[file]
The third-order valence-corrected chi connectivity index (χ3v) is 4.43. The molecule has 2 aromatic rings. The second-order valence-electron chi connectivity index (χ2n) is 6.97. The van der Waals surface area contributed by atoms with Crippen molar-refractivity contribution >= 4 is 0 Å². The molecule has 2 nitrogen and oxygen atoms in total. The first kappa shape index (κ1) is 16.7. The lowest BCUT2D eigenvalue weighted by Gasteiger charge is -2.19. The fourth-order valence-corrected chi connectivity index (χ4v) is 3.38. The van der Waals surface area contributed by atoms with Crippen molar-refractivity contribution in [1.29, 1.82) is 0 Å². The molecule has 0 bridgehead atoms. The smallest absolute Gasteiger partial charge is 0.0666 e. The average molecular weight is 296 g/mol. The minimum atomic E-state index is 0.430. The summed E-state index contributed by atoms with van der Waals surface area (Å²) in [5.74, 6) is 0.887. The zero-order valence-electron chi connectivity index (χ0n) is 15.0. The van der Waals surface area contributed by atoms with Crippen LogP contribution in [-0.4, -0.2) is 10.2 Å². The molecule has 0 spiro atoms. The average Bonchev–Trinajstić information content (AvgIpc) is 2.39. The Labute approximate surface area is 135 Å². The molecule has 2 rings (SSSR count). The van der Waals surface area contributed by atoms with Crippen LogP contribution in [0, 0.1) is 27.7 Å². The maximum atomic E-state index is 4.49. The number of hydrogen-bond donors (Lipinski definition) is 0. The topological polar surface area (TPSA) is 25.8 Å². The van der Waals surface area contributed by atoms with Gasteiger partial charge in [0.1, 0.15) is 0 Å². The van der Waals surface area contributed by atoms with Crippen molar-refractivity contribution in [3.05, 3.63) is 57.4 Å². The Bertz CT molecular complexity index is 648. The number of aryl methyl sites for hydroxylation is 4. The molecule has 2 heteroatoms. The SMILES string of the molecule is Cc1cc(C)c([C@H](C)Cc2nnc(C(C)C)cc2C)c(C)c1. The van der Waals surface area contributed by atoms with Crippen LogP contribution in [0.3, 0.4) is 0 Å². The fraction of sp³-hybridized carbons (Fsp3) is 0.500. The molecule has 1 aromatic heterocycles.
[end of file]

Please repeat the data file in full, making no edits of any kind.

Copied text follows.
The third-order valence-corrected chi connectivity index (χ3v) is 4.43. The molecule has 2 aromatic rings. The second-order valence-electron chi connectivity index (χ2n) is 6.97. The van der Waals surface area contributed by atoms with Crippen molar-refractivity contribution >= 4 is 0 Å². The molecule has 2 nitrogen and oxygen atoms in total. The first kappa shape index (κ1) is 16.7. The lowest BCUT2D eigenvalue weighted by Gasteiger charge is -2.19. The fourth-order valence-corrected chi connectivity index (χ4v) is 3.38. The van der Waals surface area contributed by atoms with Crippen molar-refractivity contribution in [1.29, 1.82) is 0 Å². The molecule has 0 bridgehead atoms. The smallest absolute Gasteiger partial charge is 0.0666 e. The average molecular weight is 296 g/mol. The minimum atomic E-state index is 0.430. The summed E-state index contributed by atoms with van der Waals surface area (Å²) in [5.74, 6) is 0.887. The zero-order valence-electron chi connectivity index (χ0n) is 15.0. The van der Waals surface area contributed by atoms with Crippen LogP contribution in [-0.4, -0.2) is 10.2 Å². The molecule has 0 spiro atoms. The average Bonchev–Trinajstić information content (AvgIpc) is 2.39. The Labute approximate surface area is 135 Å². The molecule has 2 rings (SSSR count). The van der Waals surface area contributed by atoms with Crippen LogP contribution in [0, 0.1) is 27.7 Å². The maximum atomic E-state index is 4.49. The number of hydrogen-bond donors (Lipinski definition) is 0. The topological polar surface area (TPSA) is 25.8 Å². The van der Waals surface area contributed by atoms with Gasteiger partial charge in [0.1, 0.15) is 0 Å². The van der Waals surface area contributed by atoms with Crippen molar-refractivity contribution in [3.05, 3.63) is 57.4 Å². The Bertz CT molecular complexity index is 648. The number of aryl methyl sites for hydroxylation is 4. The molecule has 2 heteroatoms. The SMILES string of the molecule is Cc1cc(C)c([C@H](C)Cc2nnc(C(C)C)cc2C)c(C)c1. The van der Waals surface area contributed by atoms with Crippen LogP contribution in [0.3, 0.4) is 0 Å². The fraction of sp³-hybridized carbons (Fsp3) is 0.500. The molecule has 1 aromatic heterocycles.